Sawgrass from scratch: 10 key figures reminisce on the purchase and building of the TPC course

November 11, 2008

The PGA Tour has come a long way since 1978, when it began construction on its flagship Tournament Players Club, the Stadium course at TPC Sawgrass in Ponte Vedra Beach, Fla.

The project cost less than $5 million (including $1 for the 417 acres of swampy land, thanks to the generosity of developers Paul and Jerome Fletcher). That price tag stands in stark contrast to the $60 million that's been spent since the 2006 Players Championship to renovate the course and build a new clubhouse. To celebrate the refurbishment, the Tour reunited the people responsible for envisioning, planning, financing and building that original Sawgrass course, a layout that made history and launched the Tour as an amazingly successful business entity. Here are their memories, excerpted from their reunion last March at Tour headquarters.

In The Beginning ...

Deane Beman, PGA Tour Commissioner: I was on the policy board (in 1973) when commissioner Joe Dey and the board voted to move forward with the idea of the Tournament Players Championship, which would be played at a different site every year. I became commissioner in '74, and it became clear that for many reasons rotating courses was not working well. We came to the conclusion that we needed to have our own place.

My son was on spring break — he was 12 or 13 — when we came down to Jacksonville for a tournament I was playing in at Deerwood, and I asked one of the officials if I could find a place to take my son to play.

He said, "Go out Beach Boulevard to A1A, then seven or eight miles south, and on the left there's this place called Sawgrass."

He said that not very many people knew where it was. The original Sawgrass was quite a course. It still is. I cut the afternoon short, went back to those tournament officials and told them what I was really looking for. We made an agreement with the banks and made modifications so that we could hold (the Players) tournament there. That's how we got to Jacksonville.

When I thought the Players Championship had to get to the next level, the group that owned Sawgrass wasn't willing to sell us the course, so we started looking for property. The first time I saw this piece of property, you went in at your own peril. Paul Fletcher showed me around. Pete Dye and his engineers wanted to know what kind of soil it had, so test holes were dug.

The first test hole we looked at had the biggest water moccasin in it. It must have been five feet long and as big around as your arm. That was my first look at this property.

Bob Dickson, PGA Tour Director of Marketing: Deane and I used to play golf against each other. In 1977 I was leaving the Tour and realized that I needed to get a real job for the first time in my life.

Deane initially hired me to look at property. The land here is flat, about six feet above sea level. It was a solid forest. The word swamp never left our mouths — we let other people say that.

Beman: After a lot of discussion we ended up with the $1 deal. That gave us the opportunity we had with the great community leaders who put up about $1 million in capital. The management of the PGA Tour was not permitted to put up any of the Tour's money to do the project, so we had to do this without any money.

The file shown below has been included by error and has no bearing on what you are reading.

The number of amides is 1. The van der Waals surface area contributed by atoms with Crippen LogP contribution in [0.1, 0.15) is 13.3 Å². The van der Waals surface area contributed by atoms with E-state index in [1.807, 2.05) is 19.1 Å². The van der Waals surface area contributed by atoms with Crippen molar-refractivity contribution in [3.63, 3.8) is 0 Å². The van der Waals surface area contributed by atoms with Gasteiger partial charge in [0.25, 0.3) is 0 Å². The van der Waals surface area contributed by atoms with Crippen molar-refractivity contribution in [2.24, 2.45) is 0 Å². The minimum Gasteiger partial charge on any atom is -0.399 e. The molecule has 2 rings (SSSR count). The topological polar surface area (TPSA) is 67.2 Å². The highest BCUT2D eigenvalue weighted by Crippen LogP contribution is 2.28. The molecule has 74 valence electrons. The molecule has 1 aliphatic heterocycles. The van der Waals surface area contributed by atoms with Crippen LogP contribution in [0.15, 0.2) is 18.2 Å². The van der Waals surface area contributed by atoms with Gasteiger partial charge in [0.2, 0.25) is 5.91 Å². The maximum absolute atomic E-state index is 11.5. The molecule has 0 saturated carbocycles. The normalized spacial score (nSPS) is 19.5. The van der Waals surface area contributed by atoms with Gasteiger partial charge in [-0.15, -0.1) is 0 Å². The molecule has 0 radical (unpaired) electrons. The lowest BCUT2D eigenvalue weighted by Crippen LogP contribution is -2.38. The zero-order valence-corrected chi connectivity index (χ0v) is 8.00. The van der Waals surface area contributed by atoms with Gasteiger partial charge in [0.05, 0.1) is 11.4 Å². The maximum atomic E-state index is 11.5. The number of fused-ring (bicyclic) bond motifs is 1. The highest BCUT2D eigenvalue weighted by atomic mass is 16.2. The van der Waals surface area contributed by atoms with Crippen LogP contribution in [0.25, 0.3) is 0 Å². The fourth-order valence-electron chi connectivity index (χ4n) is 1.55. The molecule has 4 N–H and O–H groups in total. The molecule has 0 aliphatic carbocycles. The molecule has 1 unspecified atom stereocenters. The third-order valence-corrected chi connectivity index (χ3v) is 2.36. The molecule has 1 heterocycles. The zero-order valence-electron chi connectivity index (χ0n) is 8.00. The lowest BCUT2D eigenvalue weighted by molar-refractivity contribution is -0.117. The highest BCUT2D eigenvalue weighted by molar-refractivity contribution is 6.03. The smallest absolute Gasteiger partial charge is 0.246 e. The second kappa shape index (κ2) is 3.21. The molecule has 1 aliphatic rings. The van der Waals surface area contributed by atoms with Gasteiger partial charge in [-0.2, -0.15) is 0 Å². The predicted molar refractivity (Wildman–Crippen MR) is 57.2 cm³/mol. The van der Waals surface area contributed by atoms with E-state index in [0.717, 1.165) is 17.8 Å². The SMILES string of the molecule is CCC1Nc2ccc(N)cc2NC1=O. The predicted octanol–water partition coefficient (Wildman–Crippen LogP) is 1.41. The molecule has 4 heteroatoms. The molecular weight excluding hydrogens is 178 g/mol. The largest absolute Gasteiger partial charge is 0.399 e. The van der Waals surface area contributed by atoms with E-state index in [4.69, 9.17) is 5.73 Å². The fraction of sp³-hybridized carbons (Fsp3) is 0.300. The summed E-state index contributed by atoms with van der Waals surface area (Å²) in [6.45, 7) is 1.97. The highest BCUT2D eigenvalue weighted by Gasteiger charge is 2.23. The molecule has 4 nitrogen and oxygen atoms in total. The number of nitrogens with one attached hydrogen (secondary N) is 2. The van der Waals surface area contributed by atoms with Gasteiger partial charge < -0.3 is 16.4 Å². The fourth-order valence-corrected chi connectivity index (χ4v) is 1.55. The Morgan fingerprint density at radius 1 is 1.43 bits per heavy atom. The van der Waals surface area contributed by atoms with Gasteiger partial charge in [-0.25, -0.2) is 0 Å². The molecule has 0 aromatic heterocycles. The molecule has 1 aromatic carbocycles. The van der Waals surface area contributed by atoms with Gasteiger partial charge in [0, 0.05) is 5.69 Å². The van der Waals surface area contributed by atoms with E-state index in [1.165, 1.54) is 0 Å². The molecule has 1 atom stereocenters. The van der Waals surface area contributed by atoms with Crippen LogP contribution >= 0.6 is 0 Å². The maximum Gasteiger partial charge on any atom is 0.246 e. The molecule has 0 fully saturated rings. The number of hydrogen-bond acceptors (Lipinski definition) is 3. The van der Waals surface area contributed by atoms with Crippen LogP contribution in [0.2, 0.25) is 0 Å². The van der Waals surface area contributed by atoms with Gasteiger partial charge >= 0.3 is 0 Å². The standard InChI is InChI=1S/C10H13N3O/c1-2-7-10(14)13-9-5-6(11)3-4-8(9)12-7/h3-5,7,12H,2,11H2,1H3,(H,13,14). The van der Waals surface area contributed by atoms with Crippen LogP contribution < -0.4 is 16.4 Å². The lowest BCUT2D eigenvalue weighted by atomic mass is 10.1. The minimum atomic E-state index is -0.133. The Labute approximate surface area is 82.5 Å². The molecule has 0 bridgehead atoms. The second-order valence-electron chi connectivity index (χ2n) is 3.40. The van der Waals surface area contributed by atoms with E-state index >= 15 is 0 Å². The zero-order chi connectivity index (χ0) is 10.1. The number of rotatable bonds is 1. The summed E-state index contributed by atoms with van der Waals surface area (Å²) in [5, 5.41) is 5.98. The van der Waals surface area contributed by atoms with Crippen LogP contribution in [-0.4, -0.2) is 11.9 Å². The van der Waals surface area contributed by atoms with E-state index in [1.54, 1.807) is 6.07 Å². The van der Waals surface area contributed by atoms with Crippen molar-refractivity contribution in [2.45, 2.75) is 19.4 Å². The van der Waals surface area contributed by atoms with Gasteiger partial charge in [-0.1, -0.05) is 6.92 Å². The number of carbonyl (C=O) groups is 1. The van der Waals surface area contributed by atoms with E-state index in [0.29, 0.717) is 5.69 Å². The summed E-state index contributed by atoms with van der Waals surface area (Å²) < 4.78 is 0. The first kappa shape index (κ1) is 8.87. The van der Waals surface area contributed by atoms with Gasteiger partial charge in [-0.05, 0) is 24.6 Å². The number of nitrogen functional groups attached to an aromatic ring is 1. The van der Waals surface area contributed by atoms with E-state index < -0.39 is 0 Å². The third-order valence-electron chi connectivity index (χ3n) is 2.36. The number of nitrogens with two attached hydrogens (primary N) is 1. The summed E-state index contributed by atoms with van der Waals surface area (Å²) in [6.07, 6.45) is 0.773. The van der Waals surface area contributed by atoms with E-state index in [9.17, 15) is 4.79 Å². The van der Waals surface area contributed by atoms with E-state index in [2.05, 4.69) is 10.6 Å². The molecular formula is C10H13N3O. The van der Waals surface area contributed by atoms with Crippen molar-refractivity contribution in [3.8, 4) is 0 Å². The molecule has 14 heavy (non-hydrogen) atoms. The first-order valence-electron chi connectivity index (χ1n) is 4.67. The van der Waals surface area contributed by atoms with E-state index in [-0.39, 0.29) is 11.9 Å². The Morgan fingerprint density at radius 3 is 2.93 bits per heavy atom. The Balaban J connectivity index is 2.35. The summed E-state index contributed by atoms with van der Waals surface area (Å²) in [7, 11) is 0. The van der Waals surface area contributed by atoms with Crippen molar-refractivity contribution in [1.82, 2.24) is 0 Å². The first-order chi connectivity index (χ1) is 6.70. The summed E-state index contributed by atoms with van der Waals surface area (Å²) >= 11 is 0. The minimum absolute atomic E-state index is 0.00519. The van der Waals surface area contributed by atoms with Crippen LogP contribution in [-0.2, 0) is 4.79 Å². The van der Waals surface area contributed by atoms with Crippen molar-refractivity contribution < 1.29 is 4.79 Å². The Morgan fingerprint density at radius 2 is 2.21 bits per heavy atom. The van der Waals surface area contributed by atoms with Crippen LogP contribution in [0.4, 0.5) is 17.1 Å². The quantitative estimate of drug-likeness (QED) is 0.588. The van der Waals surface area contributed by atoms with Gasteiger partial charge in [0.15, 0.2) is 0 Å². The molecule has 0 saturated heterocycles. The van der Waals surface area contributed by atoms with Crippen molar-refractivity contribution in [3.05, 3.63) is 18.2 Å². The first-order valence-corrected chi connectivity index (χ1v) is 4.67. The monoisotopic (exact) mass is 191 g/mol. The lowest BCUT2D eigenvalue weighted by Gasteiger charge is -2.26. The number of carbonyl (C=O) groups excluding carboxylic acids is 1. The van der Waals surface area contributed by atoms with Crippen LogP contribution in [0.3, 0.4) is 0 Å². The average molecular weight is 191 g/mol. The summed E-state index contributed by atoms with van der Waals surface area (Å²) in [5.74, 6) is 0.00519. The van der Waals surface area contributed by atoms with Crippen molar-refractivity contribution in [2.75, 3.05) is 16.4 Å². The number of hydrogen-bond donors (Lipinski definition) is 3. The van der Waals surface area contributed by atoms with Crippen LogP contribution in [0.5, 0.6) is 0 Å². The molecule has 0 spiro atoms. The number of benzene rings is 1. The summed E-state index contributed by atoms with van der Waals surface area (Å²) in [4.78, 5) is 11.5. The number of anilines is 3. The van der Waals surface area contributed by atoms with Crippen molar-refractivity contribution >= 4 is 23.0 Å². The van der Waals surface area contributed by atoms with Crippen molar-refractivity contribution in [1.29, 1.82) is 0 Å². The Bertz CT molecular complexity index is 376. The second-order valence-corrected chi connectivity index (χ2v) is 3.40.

Paul Fletcher, President Fletcher Land Development: We were a little behind on the mortgage payments at this point, so Chase wanted us to enhance our collateral.

It was not easy to give away 417 acres for $1. We were kind of fending off Chase.

Vernon Kelly, Project Manager: Everybody thinks, "My God, 417 acres for $1? That's the deal of the century." It was, truly, but the Fletchers had the vision to realize what the course would mean.

With the sale of that land came a world-class course that drove development in the area and enhanced the value of the Fletchers' other land tremendously, so it was win-win.

Dickson: As big as this thing has grown, now people say, "Wow, what a fabulous deal." I want you to know, it wasn't a slam dunk. A number of players said, "Hey, we don't need to own and run golf courses."

Deane had to put on his selling shoes big-time to get the players to sign on.

Beman: I went to the policy-board meeting in June 1978 and briefed the board. They never thought we could get it done, I'm sure. Now all the pieces were together, and everybody was literally shamed into voting for it. We're calling for the gavel, it's going to get done. Our esteemed outside law firm representative, former secretary of state and attorney general (William P.) Rogers, was there.

This happened to be the only meeting he ever came to. His style was, when there's a problem, find a way to split the baby. He said, "Well, if I could make a few suggestions, why don't we have the players vote on it?" I went absolutely white. The board said O.K., and it was gaveled in 10 seconds. My blood hasn't returned to my face, and now we're going to have a vote of the players for the first time in the Tour's history.

The Tour is not a democracy, like the good ol' U.S. of A., and the players had never directly voted on any business issue and never should have. If we had lost that vote, we'd have lost the Tour's ability to function as a really good business, and then that would become a bigger issue than the golf tournament.

I went out on Tour for six to eight weeks and scheduled player meetings at the most inconvenient times I could because I didn't want more than five or six players at any one meeting. I had meetings at five or six in the morning or in the afternoon before the pro-am, when half the field was on the course. It was impossible for them to be there.